Australian lawmakers condemned Cambodian Prime Minister Hun Sen on Thursday for remarks that he will attack anyone who protests against him when he travels to Sydney for a conference of regional leaders in mid-March.
The premier has said he will beat protesters who burn photos of him during his upcoming trip to Australia and threatened to boycott the ASEAN-Australian Special Summit on March 17-18 over pressure on his government for its crackdown on the opposition.
Some Cambodian-Australian residents have said they will burn Hun Sen in effigy during demonstrations coinciding with his visit while demanding the reinstatement of the dissolved the opposition Cambodia National Rescue Party (CNRP) and the release of its jailed leader Kem Sokha.
Australian members of parliament Clare O’Neil, Mark Dreyfus, and Jim Chalmers condemned Hun Sen’s remarks and vowed to stand behind the Cambodian community in their country.
“Hun Sen has stated if there are demonstrations against his regime during his visit to Australia, he will pursue the demonstrators to their homes and beat them up,” O’Neil told the lower house on Thursday.
“[A] foreign leader is threatening violence against Australians who will be merely exercising their democratic rights,” she said, adding that the premier’s statement are “outrageous.”
Dreyfus called Hun Sen’s threats “unacceptable” and said on his Facebook page that “the right to peaceful protest without threats of violence is a cherished part of Australia's democracy.”
“The Australian government must make it clear, in no uncertain terms, to the Cambodian government, how unacceptable these threats are and how important it is that they be retracted immediately,” he said.
Chalmers, who represents a community that is home to a large Cambodian population, told his fellow legislators that he was appalled to hear Hun Sen’s “disgraceful, despicable and deplorable” threats of violence.
“You have every right to protest peacefully in this country, and on your behalf we condemn Hun Sen’s threats in the strongest possible terms, and we stand with you in your struggle for the basic political rights that you and your loved ones have been denied,” Chalmers said, directing his words to Cambodians in Australia.
Other Australian lawmakers, including Mark Butler, Anthony Byrne, and Chris Bowen, have also taken Hun Sen to task for threatening violence during his visit.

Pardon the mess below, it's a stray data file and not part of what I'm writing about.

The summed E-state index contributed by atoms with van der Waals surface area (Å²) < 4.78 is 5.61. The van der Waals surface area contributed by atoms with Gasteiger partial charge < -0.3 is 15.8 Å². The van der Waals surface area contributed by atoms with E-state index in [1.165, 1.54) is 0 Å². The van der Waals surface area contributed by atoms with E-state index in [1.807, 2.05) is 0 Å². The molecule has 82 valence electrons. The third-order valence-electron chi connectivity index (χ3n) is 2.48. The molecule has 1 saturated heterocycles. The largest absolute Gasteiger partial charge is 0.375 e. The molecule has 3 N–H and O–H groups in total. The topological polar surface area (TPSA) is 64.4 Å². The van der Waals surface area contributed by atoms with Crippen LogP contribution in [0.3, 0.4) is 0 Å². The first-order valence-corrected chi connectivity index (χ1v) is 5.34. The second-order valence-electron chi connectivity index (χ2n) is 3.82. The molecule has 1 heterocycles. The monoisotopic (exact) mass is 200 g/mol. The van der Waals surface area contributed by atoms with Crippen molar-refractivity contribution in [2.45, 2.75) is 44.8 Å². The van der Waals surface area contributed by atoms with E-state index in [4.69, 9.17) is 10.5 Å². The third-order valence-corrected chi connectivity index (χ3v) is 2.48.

Without me, no summit
But Hun Sen said Thursday that he must attend the conference despite the opposition to his presence because without him there would be no ASEAN-Australia summit.
He also continued to urge Cambodian-Australians to vandalize seven-headed naga, or dragon, statues that decorate Cambodian temples in Australia if they want to hurt him spiritually.
Speaking to monks and supporters of his ruling Cambodian People’s Party (CPP) at a Buddhist ceremony at a temple in the Srey Santhor district of Kampong Cham province, Hun Sen bragged about his privilege as a leader of an ASEAN nation, saying that Australia had no choice but to invite him to the talks.
“Australia should thank me for availing myself to attend the ASEAN-Australia summit,” he said. “I was lobbied by the Australian government to attend that meeting.”
He went on to say that he could have declined the invitation on account of Senate elections that Cambodia held on Feb. 25 in which the CPP took all seats in an uncontested vote held just over three months after the Supreme Court dissolved the CNRP.
“If I had said no, the upcoming summit would be meaningless,” he said. “Now that I am going to attend the summit, Australia will be responsible for my presence as a leader of a sovereign state.”
Hun Sen also suggested that if Cambodia, one of 10 member countries of the Association of Southeast Asian Nations, decided to veto a joint communiqué, Australia would not have a joint statement from the summit.
“Don't ever think that I will cancel my trip to Australia because of your protests,” he said. “People who oppose me do not understand how ASEAN works. They just want to destroy the summit.”
Venerable But Buntenh, a Buddhist monk critical of Hun Sen’s leadership, told RFA’s Khmer Service on Wednesday that the premier is trying to confuse people to make them believe that burning effigies of him would not be not effective, when he knows the opposite is true.
“Burning the effigies of Hun Sen is the most effective way to hurt him spiritually, he said. “Hun Sen is now inciting people to vandalize the statues at Khmer temples.”
At home, Hun Sen has targeted the political opposition, NGOs, and independent media in a months-long crackdown to silence government critics ahead of a general election on July 29.
Reported by RFA’s Khmer Service. Translated by Nareth Muong. Written in English by Roseanne Gerin.